Animal welfare activists want Minnesota Timberwolves owner Glen Taylor to relinquish role as governor

Animal welfare activists want Minnesota Timberwolves owner Glen Taylor to relinquish role as governor

MEMPHIS, Tenn. — Activists who have disrupted three Minnesota Timberwolves games in two NBA arenas over the past two weeks are demanding that Timberwolves owner Glen Taylor relinquish his role as governor and contribute $11.3 million to various entities on behalf of animal welfare.

The activists, members of the organization Direct Action Everywhere, are targeting Taylor for his ownership of Rembrandt Farms, a large-scale factory farm that produces tens of millions of eggs each year. Rembrandt’s facility experienced an outbreak of bird influenza in March.

“To have Taylor and other extremely powerful factory farming businessmen getting these taxpayer bailouts flies in the face of the values ​​of ordinary Americans,” Direct Action Everywhere media contact and activist Matt Johnson said. “Taylor should set a powerful example by stepping away from NBA ownership and refusing to take any subsidies related to the HPAI outbreak, and donate funds previously received to help repair some of the harm of the most destructive industry on the planet.”

To combat the highly pathogenic avian influenza epidemic, the company killed more than 5 million birds with a method called ventilation shutdown plus at one of its primary facilities in Iowa. Under the method, air flow into the industrial sheds where the birds reside is closed off. Activists deem the practice inhumane.

Protester Alicia Saturio glued her hands to the court during live play in the Timberwolves’ play-in game against the LA Clippers on April 12 at Target Center in Minneapolis, the first of the three incidents. Security quickly lifted her from the court and ejected her.

“I was nervous,” Saturio told ESPN. “I had never super-glued myself to anything. I wasn’t sure how the fans were going to respond. I most certainly didn’t want any of the players to be hurt, so I made sure to do it when they were down at the other end of the court.”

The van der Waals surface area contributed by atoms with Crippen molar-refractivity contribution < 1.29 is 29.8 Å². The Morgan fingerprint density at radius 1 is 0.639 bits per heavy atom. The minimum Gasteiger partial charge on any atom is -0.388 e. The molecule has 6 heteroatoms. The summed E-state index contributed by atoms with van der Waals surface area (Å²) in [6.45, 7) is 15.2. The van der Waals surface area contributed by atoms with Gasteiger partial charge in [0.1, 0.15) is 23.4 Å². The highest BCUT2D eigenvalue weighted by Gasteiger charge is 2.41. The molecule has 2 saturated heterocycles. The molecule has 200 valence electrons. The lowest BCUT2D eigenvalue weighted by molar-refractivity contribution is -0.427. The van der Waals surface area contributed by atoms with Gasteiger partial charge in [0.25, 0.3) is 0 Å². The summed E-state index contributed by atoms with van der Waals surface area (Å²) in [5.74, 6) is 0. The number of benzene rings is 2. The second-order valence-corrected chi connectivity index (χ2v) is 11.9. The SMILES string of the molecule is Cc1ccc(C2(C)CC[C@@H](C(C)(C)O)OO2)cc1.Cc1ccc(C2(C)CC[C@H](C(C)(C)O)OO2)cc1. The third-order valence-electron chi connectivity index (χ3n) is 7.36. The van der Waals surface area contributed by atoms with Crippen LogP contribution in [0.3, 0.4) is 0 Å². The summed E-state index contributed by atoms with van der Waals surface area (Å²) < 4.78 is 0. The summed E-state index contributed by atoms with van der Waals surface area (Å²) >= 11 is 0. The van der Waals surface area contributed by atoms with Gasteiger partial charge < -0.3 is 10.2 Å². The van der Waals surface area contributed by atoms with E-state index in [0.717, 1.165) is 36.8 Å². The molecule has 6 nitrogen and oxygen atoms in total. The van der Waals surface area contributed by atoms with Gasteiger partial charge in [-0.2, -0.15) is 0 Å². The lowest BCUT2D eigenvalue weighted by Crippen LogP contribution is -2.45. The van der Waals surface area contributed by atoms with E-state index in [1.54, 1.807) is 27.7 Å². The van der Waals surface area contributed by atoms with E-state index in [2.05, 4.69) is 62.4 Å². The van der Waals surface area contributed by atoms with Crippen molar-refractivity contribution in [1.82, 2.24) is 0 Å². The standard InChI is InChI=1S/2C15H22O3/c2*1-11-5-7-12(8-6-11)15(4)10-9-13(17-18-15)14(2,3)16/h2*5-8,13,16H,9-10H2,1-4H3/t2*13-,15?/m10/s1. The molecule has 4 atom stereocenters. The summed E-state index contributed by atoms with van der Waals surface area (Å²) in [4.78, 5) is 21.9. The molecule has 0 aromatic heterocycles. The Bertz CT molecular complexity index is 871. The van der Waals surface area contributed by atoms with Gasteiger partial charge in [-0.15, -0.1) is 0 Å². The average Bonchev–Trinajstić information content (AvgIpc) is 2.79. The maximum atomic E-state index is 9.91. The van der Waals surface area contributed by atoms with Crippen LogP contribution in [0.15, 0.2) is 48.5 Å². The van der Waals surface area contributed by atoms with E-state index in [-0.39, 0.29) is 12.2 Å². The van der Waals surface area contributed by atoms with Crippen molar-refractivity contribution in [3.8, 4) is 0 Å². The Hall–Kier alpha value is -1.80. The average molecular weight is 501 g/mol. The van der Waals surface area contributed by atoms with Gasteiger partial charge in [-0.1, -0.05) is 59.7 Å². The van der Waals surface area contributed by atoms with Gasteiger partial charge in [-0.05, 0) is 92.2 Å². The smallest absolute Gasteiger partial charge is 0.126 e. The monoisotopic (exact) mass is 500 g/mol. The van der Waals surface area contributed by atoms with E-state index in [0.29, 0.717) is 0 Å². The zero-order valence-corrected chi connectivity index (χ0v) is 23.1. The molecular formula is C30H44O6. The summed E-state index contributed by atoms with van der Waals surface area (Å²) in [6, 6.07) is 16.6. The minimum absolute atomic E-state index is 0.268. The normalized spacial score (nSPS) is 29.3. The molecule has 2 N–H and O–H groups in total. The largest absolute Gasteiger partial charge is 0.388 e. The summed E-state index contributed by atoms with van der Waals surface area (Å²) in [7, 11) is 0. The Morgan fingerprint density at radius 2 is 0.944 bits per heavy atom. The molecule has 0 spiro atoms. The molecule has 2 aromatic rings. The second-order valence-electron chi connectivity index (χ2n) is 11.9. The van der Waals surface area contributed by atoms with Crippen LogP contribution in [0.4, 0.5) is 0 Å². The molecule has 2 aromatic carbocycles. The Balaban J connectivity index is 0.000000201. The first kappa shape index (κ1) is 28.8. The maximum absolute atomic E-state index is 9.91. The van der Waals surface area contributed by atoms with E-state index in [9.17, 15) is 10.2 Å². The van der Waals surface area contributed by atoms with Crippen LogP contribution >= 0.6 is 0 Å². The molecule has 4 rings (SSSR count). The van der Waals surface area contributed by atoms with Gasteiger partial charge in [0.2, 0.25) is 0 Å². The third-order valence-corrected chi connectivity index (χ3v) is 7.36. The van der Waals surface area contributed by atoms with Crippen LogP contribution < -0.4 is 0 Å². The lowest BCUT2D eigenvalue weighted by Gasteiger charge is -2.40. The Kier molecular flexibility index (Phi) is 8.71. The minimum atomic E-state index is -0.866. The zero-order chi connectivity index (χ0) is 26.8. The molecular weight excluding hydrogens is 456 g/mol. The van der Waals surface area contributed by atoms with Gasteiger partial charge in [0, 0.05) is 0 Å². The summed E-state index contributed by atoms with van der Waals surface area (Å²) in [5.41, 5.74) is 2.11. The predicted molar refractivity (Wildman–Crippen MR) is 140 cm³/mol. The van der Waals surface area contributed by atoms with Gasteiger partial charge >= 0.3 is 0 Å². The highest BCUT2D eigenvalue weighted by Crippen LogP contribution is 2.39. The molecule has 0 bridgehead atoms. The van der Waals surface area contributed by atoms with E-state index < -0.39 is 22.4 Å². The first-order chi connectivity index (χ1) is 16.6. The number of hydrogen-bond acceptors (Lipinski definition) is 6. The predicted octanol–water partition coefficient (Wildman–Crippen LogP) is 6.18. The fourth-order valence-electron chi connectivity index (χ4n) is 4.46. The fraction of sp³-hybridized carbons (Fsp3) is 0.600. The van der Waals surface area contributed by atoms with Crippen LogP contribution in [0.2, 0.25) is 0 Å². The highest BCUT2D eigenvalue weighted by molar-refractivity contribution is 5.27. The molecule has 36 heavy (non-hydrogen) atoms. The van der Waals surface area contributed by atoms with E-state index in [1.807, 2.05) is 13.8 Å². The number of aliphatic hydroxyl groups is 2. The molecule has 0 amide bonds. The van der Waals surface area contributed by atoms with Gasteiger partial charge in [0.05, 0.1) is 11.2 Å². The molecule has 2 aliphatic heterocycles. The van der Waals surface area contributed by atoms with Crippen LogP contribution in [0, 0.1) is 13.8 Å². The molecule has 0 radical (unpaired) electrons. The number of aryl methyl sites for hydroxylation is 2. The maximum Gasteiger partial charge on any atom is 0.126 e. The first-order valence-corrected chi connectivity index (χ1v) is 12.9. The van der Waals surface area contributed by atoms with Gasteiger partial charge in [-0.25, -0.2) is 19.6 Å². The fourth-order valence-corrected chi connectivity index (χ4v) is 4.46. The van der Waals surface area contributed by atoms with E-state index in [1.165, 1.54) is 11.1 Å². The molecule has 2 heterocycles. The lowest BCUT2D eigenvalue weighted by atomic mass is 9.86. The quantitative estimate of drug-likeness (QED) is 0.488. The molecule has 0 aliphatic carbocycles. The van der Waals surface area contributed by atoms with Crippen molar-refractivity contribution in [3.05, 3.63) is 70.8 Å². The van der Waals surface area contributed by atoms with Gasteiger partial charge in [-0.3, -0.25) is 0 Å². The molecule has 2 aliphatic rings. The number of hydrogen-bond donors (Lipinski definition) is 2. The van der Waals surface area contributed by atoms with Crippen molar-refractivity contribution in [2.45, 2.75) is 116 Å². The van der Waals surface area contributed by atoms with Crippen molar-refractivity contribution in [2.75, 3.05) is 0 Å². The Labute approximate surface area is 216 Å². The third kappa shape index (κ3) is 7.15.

In Game 1 of Minnesota’s first-round playoff series against the Memphis Grizzlies, activist Zoe Rosenberg chained herself to a basket stanchion near Taylor’s seat during the game at FedExForum in Memphis. She was quickly unchained by police and carried out of the arena. Rosenberg faces charges of trespassing and disorderly conduct.

Johnson attended Game 3 at Target Center with the intention of disrupting play. He was apprehended and tackled by security before he could reach the floor. He was placed under arrest and banned from Target Center for one year.

In Game 4 of the series in Minneapolis, activist Sasha Zemmel rushed the court just in front of Taylor, interrupting live play. She was dressed in an NBA official’s uniform. Her intention was to approach Taylor, whose net worth was estimated at $2.5 billion by Forbes magazine in 2020, and call a “technical foul” on the Timberwolves and Rembrandt Farms owner.

Security personnel immediately tackled her to the floor and removed her before she could make the gesture. The referee’s jersey number was 5.3 to represent the 5.3 million birds killed at Rembrandt. Zemmel faces charges of disorderly conduct and fifth-degree assault.

“I didn’t even know what that was,” Timberwolves young star Anthony Edwards said following Minnesota’s Game 4 win. “Y’all got to stop running on the floor in Minnesota. Do that in Memphis. We don’t need it.”

Direct Action Everywhere performs public acts of civil disobedience as well as what it calls rescue missions at farm factories. Though the recent actions are in response to the killings at Rembrandt, the group more broadly opposes factory farming.

The organization has filed a complaint to local and state authorities in Iowa alleging that Rembrandt’s conduct violated state law. It demands that Taylor expedite the pending sale of the team to Marc Lore and Alex Rodriguez, who have agreed to terms. Direct Action Everywhere also is demanding that Taylor Corp., parent company of Rembrandt, donate the $11.3 million it received in federal funds to aid in a 2015 outbreak to public health and animal welfare organizations.

Neither the Timberwolves nor representatives of Taylor provided comments by the time of publication.

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